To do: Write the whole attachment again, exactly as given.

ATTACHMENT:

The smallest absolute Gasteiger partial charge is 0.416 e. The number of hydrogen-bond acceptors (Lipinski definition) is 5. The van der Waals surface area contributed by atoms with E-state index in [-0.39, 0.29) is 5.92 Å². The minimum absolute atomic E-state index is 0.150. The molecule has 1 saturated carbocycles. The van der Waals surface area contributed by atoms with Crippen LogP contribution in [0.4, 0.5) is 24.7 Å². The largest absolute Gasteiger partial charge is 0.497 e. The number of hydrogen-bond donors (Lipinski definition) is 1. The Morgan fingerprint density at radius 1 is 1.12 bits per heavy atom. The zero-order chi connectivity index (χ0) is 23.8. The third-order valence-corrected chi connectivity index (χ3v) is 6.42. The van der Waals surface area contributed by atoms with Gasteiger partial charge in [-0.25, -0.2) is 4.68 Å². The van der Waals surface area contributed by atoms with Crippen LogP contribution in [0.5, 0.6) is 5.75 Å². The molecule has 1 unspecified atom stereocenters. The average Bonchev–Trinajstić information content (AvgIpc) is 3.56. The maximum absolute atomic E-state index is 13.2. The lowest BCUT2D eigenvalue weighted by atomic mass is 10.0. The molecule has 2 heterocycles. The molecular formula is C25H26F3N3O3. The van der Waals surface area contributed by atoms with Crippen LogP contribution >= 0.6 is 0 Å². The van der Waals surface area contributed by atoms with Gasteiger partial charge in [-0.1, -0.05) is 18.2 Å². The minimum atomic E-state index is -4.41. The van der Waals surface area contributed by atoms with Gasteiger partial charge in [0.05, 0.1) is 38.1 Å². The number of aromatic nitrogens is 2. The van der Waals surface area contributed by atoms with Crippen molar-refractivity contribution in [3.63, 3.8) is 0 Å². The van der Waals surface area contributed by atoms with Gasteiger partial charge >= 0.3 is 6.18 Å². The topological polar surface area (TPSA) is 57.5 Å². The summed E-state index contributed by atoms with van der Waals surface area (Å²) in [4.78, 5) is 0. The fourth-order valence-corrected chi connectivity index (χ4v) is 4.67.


The smallest absolute Gasteiger partial charge is 0.416 e. The number of hydrogen-bond acceptors (Lipinski definition) is 5. The van der Waals surface area contributed by atoms with E-state index in [-0.39, 0.29) is 5.92 Å². The minimum absolute atomic E-state index is 0.150. The molecule has 1 saturated carbocycles. The van der Waals surface area contributed by atoms with Crippen LogP contribution in [0.4, 0.5) is 24.7 Å². The largest absolute Gasteiger partial charge is 0.497 e. The number of hydrogen-bond donors (Lipinski definition) is 1. The Morgan fingerprint density at radius 1 is 1.12 bits per heavy atom. The zero-order chi connectivity index (χ0) is 23.8. The third-order valence-corrected chi connectivity index (χ3v) is 6.42. The van der Waals surface area contributed by atoms with Gasteiger partial charge in [-0.25, -0.2) is 4.68 Å². The van der Waals surface area contributed by atoms with Crippen LogP contribution in [0.5, 0.6) is 5.75 Å². The molecule has 1 unspecified atom stereocenters. The average Bonchev–Trinajstić information content (AvgIpc) is 3.56. The maximum absolute atomic E-state index is 13.2. The lowest BCUT2D eigenvalue weighted by atomic mass is 10.0. The molecule has 2 heterocycles. The molecular formula is C25H26F3N3O3. The van der Waals surface area contributed by atoms with Crippen LogP contribution >= 0.6 is 0 Å². The van der Waals surface area contributed by atoms with Gasteiger partial charge in [-0.1, -0.05) is 18.2 Å². The minimum atomic E-state index is -4.41. The van der Waals surface area contributed by atoms with Gasteiger partial charge in [0.05, 0.1) is 38.1 Å². The number of aromatic nitrogens is 2. The van der Waals surface area contributed by atoms with Crippen molar-refractivity contribution in [3.63, 3.8) is 0 Å². The van der Waals surface area contributed by atoms with Gasteiger partial charge >= 0.3 is 6.18 Å². The topological polar surface area (TPSA) is 57.5 Å². The summed E-state index contributed by atoms with van der Waals surface area (Å²) in [4.78, 5) is 0. The fourth-order valence-corrected chi connectivity index (χ4v) is 4.67.